The best and the worst in Silber's personality emerged during his tenure at Boston University, which began in 1971. Even his most vigorous critics credit him with turning the school around financially and boosting its once lackluster academic reputation. "There is no denying that BU is a vastly superior institution than it was 20 years ago," says John Madden, editor of the university's Daily Free Press. Yet the deepest enmity toward Silber comes from some members of the BU faculty, who feel that this progress was achieved at a price. "He became a little dictator," says Howard Zinn, a professor emeritus of political science, who last August circulated a document signed by 92 present and former faculty members and students protesting the Silber regime. "He made this his domain and went to work crushing dissent. He created an atmosphere of fear. He has built more buildings and acquired more real estate. But Italy prospered under Mussolini too."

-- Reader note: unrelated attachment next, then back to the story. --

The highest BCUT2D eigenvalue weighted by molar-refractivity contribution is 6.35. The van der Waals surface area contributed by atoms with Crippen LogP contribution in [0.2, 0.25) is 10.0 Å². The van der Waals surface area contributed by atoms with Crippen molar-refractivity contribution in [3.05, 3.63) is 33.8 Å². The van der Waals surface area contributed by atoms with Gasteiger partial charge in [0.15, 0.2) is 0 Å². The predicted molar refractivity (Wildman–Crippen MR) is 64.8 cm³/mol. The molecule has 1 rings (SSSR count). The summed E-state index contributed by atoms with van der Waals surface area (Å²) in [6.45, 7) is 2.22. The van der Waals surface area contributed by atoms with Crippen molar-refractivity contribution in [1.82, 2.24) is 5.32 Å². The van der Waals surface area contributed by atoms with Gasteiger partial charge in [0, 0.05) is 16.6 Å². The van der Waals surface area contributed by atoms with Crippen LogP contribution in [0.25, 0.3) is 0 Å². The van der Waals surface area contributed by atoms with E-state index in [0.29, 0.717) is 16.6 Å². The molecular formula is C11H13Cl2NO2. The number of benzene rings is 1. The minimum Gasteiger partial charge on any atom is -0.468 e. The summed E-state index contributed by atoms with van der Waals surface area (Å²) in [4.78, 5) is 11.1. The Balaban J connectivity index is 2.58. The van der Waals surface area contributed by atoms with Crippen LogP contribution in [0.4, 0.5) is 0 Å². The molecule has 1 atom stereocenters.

Silber dismisses such criticism as so much carping from second-raters. And. in any case, he is fond of observing that a university is not a democracy. But the Commonwealth of Massachusetts is. And it seems fair to wonder whether he would flourish in the world of statehouse politics, where imperfect compromise is the order of the day, and whether ultimately his combative style will wear well with voters. Silber himself seems confident that he will win the general election. But defeat would not shatter him. "Psychologically speaking, my head is still on straight whether I win or lose," he says. "I know where the North Star is."
—Bill Hewitt, Dirk Mathison and S. Avery Brown in Boston